In the introduction of his text Erotism: Death and Sensuality, French Nietzschean Georges Bataille wrote, “Eroticism, it may be said, is assenting to life up to the point of death. Strictly speaking, this is not a definition, but I think the formula gives the meaning of eroticism better than any other. If a precise definition were called for, the starting point would certainly have to be sexual reproductive activity, of which eroticism is a special form. Sexual reproductive activity is common to sexual animals and men, but only men appear to have turned their sexual activity into erotic activity. Eroticism, unlike simple sexual activity, is a psychological quest independent of the natural goal: reproduction and the desire of children. From this elementary definition let us now return to the formula I proposed in the first place: eroticism is assenting to life even in death. Indeed, although erotic activity is in the first place an exuberance of life, the object of this psychological quest, independent as I say of any concern to reproduce life, is not alien to death.” Undoubtedly, Bataille’s words in regard to erotic passion, as opposed to sexual reproduction, having to be imagined by the individual are indubitably relevant to the entire essence of a film like Sin where sex takes a truly transcendental and otherworldly form that entirely eclipses bodily functions, so it is only fitting that the frog anarchist concludes his introduction to Erotism with the remark: “Poetry leads to the same place as all forms of eroticism—to the blending and fusion of separate objects. It leads us to eternity, it leads us to death, and through death to continuity. Poetry is eternity; the sun matched with the sea.” Of course, in a way, cinema is also eternity, thus making it all the more fitting that Nico B’s film has an innate timeless quality as a cinematic work that even transcends the truly bygone era(s) that it recreates, hence its similarities to the films of Cocteau (who Nico paid tribute to with his ‘travel film’ Ville Jean Cocteau (2003), which is included with the BD/DVD combo of Sin released by Cult Epics). 




 Sometimes feeling like an avant-garde porn-snuff flick documenting three real-life cases that were excised from Kenneth Anger’s classic piece of highbrow toilet reading Hollywood Babylon (1953), Sin is nothing short of an orgasmically oneiric celluloid gem that was made for the sort of dark seeker cinephile that looks at hunting down rare and arcane films as a sort of spiritual quest. As a successful film distributor and cinematic poet that clearly only makes films for himself, Nico B is like both Vincent van Gogh and his brother Theo van Gogh combined. Certainly, I cannot think of another mensch that I respect as both an artist and businessmen that releases obscure European arthouse films that no one else would dare to release. While set in an idealized past that seems like a schizophrenic universe as dreamed up by the black sheep stepson of Judaic pornographer Irving Klaw and surrealist poet Cocteau, Sin is certainly most potent if viewed from the perspective of a cryptically autobiographical film that is based on three events from Nico B’s life, hence why the filmmaker seemed so reluctant to release it. Of course, as a film with a strangely erotic crucifix masturbation scene that makes the infamous unholy preteen Onanist scenario in The Exorcist (1973) seem like outmoded child’s play, one can only speculate how literal the film is in terms of its autobiographical depiction of the auteur’s sexual life, though one can pretty much assume that Nico B has had his fair share of unhinged girlfriends with humongous hooters.  Naturally, as art history has unequivocally demonstrated, crazy cunts with addictively delectable carnal-traps and devilish curves always make for a great source for artistic inspiration, even if one would rather forget the mind games and violently neurotic tendencies that tend to plague many members of the so-called fairer sex.  Undoubtedly, after watching Nico's film, I could not help but be reminded of Friedrich Nietzsche's poetic words, “The true man wants two different things: danger and diversion. He therefore wants woman, as the most dangerous plaything . . . Man must be trained for war, and woman for the relaxation of the warrior: all else is folly . . . Too sweet fruits — these the warrior does not like. He therefore likes woman — even the sweetest woman is bitter [...] Thou goest to women? Do not forget thy whip!”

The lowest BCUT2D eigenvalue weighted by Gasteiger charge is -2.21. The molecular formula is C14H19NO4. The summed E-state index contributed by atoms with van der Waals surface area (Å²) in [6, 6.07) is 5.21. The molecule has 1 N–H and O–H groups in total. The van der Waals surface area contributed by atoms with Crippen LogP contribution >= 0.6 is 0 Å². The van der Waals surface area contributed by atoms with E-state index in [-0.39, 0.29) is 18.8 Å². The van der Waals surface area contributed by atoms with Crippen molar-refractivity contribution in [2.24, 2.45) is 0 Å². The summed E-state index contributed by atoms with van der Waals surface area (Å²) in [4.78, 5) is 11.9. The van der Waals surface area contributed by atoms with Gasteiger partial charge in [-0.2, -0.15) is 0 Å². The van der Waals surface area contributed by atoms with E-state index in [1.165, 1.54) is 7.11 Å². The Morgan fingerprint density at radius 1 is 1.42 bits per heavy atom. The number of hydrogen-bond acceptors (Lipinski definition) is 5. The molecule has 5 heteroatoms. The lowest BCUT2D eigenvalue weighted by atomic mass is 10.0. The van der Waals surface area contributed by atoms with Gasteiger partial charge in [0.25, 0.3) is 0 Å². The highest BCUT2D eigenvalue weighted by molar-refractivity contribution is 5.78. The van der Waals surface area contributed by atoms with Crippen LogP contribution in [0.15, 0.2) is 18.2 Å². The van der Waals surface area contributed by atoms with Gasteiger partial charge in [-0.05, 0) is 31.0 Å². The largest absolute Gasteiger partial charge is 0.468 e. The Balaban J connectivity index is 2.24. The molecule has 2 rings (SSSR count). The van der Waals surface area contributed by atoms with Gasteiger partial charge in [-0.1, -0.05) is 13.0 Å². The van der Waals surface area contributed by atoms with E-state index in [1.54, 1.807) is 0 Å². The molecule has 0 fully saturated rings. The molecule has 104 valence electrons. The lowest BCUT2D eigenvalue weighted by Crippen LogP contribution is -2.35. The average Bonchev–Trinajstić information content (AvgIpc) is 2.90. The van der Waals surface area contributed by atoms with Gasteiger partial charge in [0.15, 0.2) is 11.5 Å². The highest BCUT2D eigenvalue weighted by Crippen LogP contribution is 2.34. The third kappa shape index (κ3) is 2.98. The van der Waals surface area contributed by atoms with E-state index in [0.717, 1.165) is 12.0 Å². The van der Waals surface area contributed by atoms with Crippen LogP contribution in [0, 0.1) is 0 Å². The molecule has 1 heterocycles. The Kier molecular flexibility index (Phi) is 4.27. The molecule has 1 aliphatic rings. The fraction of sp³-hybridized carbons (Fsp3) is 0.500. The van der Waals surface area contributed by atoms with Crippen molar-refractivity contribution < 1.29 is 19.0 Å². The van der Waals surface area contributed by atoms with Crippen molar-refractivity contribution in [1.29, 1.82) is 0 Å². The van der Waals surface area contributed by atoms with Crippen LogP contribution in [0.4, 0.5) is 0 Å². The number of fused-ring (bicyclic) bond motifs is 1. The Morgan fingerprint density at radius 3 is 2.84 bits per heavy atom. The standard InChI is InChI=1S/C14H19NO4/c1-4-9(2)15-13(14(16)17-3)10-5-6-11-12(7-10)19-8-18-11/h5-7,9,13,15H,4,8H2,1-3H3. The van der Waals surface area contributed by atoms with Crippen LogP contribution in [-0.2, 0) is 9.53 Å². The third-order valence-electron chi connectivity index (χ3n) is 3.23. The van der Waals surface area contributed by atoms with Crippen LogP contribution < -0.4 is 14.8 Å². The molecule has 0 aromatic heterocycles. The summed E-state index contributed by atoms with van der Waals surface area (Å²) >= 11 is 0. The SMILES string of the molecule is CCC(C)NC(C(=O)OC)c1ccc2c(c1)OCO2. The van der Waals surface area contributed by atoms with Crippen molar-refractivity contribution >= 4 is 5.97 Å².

In his 1963 article ‘The Camera As A God,’ film theorist and experimental filmmaker Charles Boultenhouse (Handwritten, Dionysus) provocatively wrote, “The good film-maker is he who is engaged (consciously or unconsciously) in preserving and perfecting the demon in the camera; the very best film-maker is he who is engaged in transforming the demon into the god. I am sure you will see that an idea so theological as this will probably make out experimental film to be positively sacred in character and commercial film rather blasphemous. You will be right..” In the same article, Boultenhouse also states, “Hollywood is the tease of all time [...] The teenagers of all ages who worship its fetishes will never be satisfied; nor will the Demon of the Camera, bored almost cross-eyed by the miles of Nothing passing before it into Oblivion.”  Of course, whereas Hollywood gives you nothing more than the a wholly artificial pseudo-blonde silicone-fueled tease that has plagued vulnerable American youth with a sort of collective metaphysical disease that has caused them to confuse love with lust and eroticism with animalistic bodily function, Sin—a delectably demonic film where, in the Nietzschean sense, god is long dead and has been replaced by a sort of Dionysian goddess of erratic eroticism—is a three course orgy that reminds the viewer that sometimes the sight of a certain pussy evokes serious pathos.  As someone that counts virtually all of the great loves of my life as voluptuous women with killer curves and delectable derrieres, I can certainly understand the misery, melancholy, and lovelorn lunacy that the unclad female form can provoke in men, hence my admittedly somewhat perverse personal obsession with a film like Nico B's where a woman's best assets are elevated to the level of spectral archetypes that stir the collective unconscious and penetrate the psyche like a pulsating love truncheon plowing into a fresh hymen-intact prick-purse.  In short, Sin is the sort of romance film that you hope to see from a friend of Rozz Williams and ex-student of Frans Zwartjes. - http://www.soiledsinema.com